Lola (Valerie Pachner) wakes with a start. She has what we’ll soon learn is an uncharacteristic smudge of mascara beneath her too-bright, too-awake eyes. But then this is the Lola of later, not the woman to whom Marie Kreutzer’s nervy, nuanced drama “The Ground Beneath My Feet” first introduces us — not the ambitious, high-performance business consultant, whose only respite from a grueling, high-heels-and-rolling-suitcase lifestyle appears to be a similarly grueling workout regime. Whether sweating ferociously in some anonymous hotel gym, prepping for a 48-hour workday with a morning jog or burning the midnight oil over spreadsheets and data analysis, the ground beneath Lola’s feet is a treadmill.
The absolute order of her life, compartmentalized right down to the borderline psychotic neatness of her underwear drawer, conceals a messy secret: Lola’s older sister, Conny (Pia Hierzegger) is a paranoid schizophrenic who has been hospitalized following a suicide attempt that Lola insists unconvincingly was an accidental overdose. For a time, Lola maintains her impervious professional front, concealing her real whereabouts from her colleagues and her boss Elise (Mavie Hörbiger) with whom she is having an affair, as she flies back and forth between work in Rostock and Conny’s institution, and her own rarely-lived-in home, in Vienna. But then, to her understated terror, she starts to suspect her own grip on reality may be faltering. Paranoia is largely the absolute absence of trust, after all, and one quality that the cutthroat job Lola does so well requires is the belief that trust is a liability.
This is a fertile, if slightly familiar, thriller setup, ripe with the potential for unreliable narration, doppelganger switcheroos, and maybe even entirely invented personas. In the production notes, Kreutzer herself mentions “Marnie” as an inspiration, and while Lola insists, “You would never know we’re sisters,” when she finally confesses her secret, the two actresses bear enough physical similarity that there are also faint echoes of the Judy/Madeleine dichotomy from “Vertigo.” It feels cunningly engineered to make us wonder if perhaps Lola’s self-discipline is not so much a character trait as a stringently monitored act of self-creation, an impression enhanced during a late scene at the salon when Lola, perhaps naturally a brunette like her sister, gets her hair lightened back to Hitchcockian blondeness.
But though not without some gothic, noirish elements — creepy phone calls and malfunctioning elevators — “The Ground Beneath My Feet” is not really a thriller at all. Kreutzer, making a leap up in scope and accomplishment from 2016’s generational snapshot “We Used to Be Cool,” approaches her potentially sensationalist storyline with level-headed realism and her interest in exploring schizophrenia itself rather than using it as a driver for some disposable final plot twist is refreshing. This embrace of messy, compromised ambivalence over cathartic narrative revelation may frustrate those looking for a more full-throated thriller denouement, but it gives Kreutzer’s film a depth of insight that is rare in the cinematic treatment of this most misunderstood of diseases.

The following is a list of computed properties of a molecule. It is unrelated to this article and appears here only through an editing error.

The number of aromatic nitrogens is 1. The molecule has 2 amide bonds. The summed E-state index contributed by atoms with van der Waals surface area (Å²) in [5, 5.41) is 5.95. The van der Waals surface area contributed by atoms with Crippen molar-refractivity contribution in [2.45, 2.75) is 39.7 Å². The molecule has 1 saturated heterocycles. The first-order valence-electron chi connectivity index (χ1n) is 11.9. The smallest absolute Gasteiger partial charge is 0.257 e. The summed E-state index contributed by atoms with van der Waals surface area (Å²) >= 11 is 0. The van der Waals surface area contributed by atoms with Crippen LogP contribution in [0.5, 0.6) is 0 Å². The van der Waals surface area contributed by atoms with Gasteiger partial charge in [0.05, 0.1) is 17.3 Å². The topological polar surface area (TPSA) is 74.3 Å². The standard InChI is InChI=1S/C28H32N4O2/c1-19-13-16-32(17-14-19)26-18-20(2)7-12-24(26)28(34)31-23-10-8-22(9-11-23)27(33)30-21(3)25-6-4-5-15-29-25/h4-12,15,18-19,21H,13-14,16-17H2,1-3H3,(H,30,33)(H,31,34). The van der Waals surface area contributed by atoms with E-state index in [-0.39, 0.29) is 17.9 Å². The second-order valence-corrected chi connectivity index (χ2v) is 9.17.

In fact, as though in an effort to rein in the story’s gaudier tendencies, the filmmaking can feel restrained to the point of constrained, particularly in the slightly repetitive third act. The expressive potential of Leena Kopper’s discreet camerawork is a little hampered by the deliberate anonymity of Martin Reiter’s production design, which eloquently makes the point that, in terms of institutional sterility, Lola’s hotel bedrooms and corporate boardrooms are remarkably similar to Conny’s hospital wards and corridors, prompting us to wonder just which of the two is the more imprisoned. But the lack of visual variety does start to wear toward the end, and with Kyrre Kvam’s unobtrusive score only sparingly used, the already anticlimactic finale threatens to become a little pallid.
Pachner’s riveting performance, which earns our sympathy without ever courting it, is fine compensation however. And it’s as a portrait of an alpha-female lifestyle undermined by mental instability that the film makes its most valuable contribution to cultural conversation around gender expectations and mental health in professional environments. When a sleazy client makes a crude suggestion to Lola over dinner with no one around to witness it, it’s possible she imagined it. But it’s just as possible she did not, and while the heteronormative, often sexist assumptions made by colleagues and doctors and department store staff go unchallenged, the broader implication of these moments is subtly communicated: Women in public spaces are frequently playing a social role that bears little relation to their actual personalities.
Without proselytizing, and without distracting from the main thrust of her gripping, intelligent psychodrama, Kreutzer and her predominately female team have created a story both knottily specific and usefully general in its understanding that for many women, an ultimately untenable level of watchful self-control is the price of ambition, as inescapable and treacherous as the uneven ground beneath our feet.